Friday, March 27, 2009

Back in Ft. Dau

Salama e,
So it's been a while yet again. At the moment, I'm back in Ft. Dauphin. We flew back from Tulear this morning. We were supposed to leave for our national parks tour a week ago yesterday, but then we had another evacuation scare (because the US government upped the travel warning even more). Luckily, SIT listened to our program directors and we got to stay... again. So we left to drive on our enormous TATA bus west into the heart of the island. We stopped one night in Isalo, which has really cool rock formations. Saw some lemurs and hiked in a canyon. Then we drove some more, spent a night in a town. And then we drove into the mountains into some of the most gorgeous scenery I have ever seen. There's been a lot of rain, so everything is green. There were rice paddies everywhere. So we went on a hike, camped a night on the way, and then climbed the second highest peak in Madagascar - Pic Boby (pronounced booby, no lie). The only problem was that the first day on the hike it rained and all my stuff (that a porter was carrying) got soaked. It was freezing. Really freezing. It was hard to imagine all the times I've been SO HOT in this country.

Ok so then we got back to the bus at around 3 in the afternoon. And then it started raining again. We were driving on dirt, mountain roads. And when the rain started, it got muddy. Really really muddy. We got stuck. Really really stuck. And then even more stuck. The point is, we were all out there pushing with random Malagasy children for hours. Ok, that's a lie, because I myself did more sitting in the bus increasing friction than anything else, but hey. It should have taken us a couple of hours, but we got to our hotel well after 11 p.m. Everyone was wet and cold and so muddy and exhausted and starving. But we were mostly excited we had gotten out at all. Now everyone's clothes are molding in their backpacks. yum.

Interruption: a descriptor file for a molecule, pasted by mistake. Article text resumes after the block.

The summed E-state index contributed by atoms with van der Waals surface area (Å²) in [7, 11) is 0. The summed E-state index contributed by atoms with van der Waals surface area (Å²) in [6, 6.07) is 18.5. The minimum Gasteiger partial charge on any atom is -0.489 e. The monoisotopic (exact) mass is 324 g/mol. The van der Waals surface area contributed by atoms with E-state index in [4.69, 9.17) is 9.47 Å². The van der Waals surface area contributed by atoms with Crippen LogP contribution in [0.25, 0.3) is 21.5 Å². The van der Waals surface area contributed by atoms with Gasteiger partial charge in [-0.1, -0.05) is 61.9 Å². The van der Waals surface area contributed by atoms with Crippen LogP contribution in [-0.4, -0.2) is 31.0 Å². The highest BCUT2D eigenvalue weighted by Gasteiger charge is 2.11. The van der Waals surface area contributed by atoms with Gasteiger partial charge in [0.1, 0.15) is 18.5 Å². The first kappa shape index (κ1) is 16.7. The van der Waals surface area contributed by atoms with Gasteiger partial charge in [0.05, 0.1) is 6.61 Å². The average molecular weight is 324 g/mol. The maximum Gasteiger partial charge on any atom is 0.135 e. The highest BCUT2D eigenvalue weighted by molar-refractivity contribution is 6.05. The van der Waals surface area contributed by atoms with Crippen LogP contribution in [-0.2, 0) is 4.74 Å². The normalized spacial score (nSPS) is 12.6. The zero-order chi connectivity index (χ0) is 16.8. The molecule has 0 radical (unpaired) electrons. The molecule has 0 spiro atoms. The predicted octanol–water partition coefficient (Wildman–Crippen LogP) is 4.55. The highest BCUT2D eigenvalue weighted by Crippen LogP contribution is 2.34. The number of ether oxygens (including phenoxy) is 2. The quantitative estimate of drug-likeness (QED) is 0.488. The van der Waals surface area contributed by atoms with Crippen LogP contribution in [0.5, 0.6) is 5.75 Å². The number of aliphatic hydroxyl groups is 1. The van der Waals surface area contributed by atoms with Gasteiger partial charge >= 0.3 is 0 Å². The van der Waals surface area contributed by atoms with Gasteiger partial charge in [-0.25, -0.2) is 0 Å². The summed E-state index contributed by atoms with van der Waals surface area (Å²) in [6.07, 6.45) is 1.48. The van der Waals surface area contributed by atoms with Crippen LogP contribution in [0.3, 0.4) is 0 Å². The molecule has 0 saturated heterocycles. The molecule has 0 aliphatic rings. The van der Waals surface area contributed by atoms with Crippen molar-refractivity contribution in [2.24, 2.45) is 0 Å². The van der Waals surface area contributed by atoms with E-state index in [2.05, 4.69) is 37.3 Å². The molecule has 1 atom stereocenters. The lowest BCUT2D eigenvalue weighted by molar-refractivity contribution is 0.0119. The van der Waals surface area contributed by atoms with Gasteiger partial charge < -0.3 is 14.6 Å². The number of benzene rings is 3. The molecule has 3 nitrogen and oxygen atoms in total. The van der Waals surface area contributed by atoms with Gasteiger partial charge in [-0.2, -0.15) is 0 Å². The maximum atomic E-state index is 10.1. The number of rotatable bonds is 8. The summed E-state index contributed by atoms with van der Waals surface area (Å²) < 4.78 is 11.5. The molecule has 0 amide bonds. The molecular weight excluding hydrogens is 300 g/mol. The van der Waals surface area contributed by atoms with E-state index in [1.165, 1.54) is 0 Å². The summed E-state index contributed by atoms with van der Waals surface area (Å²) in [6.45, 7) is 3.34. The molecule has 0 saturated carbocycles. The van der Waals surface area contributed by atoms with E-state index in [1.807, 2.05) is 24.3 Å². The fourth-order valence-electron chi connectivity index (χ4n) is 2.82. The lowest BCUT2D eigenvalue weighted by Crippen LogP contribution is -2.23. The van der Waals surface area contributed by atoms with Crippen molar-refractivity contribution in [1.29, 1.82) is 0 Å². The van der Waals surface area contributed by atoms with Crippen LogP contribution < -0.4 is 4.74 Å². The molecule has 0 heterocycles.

Ok then we drove to Ranomafana National Park. The first real Madagascar rainforest I've seen. We saw three new species of lemurs. At one point, a young and ridiculously curious lemur came down to within a couple of feet of me. We were sure he wanted to jump on us, but he didn't. We named him Gerald. Absurdly cute.

Normally we would have driven to Tana (the capital), but it is definitely not allowed for us to be there right now, so we drove back to Tulear and flew back to Ft. Dauphin. We'll be here for a week and then everyone will go off to do their Individual Study Projects for a month. Then we'll reconvene here. And then spend the last couple of weeks in Diego, in the very north of the island. That's the plan. But our plans have been changing a lot....

So also, I will mention the bane of my existence, which is my left ear. Indeed, my ear infection is still causing me trouble. When I went back to the ear doctor in Tulear, he told me I had mushrooms - champignons - growing in my ear, and that they must be sucked out periodically until they stop growing. The visual image and the continued pain were.... upsetting. I got more mushrooms sucked out once more, so I got to see the Tulear ear doctor a total of 4 times. But then we went on the road and the directors worked it out so I had to leave very early in a separate car with one of our Malagasy staff - pretty much my favorite guy ever - to go to Fianarasoa, which is a big city in between Isalo and Ranomafana. Eventually we got to see an ear doctor there. He was appalled at the state of my ear. Apparently my ear drum was bleeding. And apparently the Tulear doctor was incompetent. I got way more antiobiotics and drops and stuff. I haven't felt much pain since then which is awesome, but I have yet to get hearing back. I haven't had hearing for about a week, but I think it's coming back. I saw the doctor again after a few days and he says it's way better. I guess it's been an experience in non-western medicine.

Ok, I have more stories, but they will wait. Although I do want to say that they have these rickshaws, called pousse pousses, in Tulear and I wanted very badly to drive one. So finally before we left, we paid some guy, and I got to run around with the pousse pousse with my friend inside. Awesome. He thought it was hilarious.

Salut tout le monde! (and happy healing thoughts to my dadwe).

1 comment:

  1. So what you're saying is that your eardrum was bleeding... is this possibly due to the excessive THBs you've been consuming?

    Also, was the Malagasy staff member Mamy?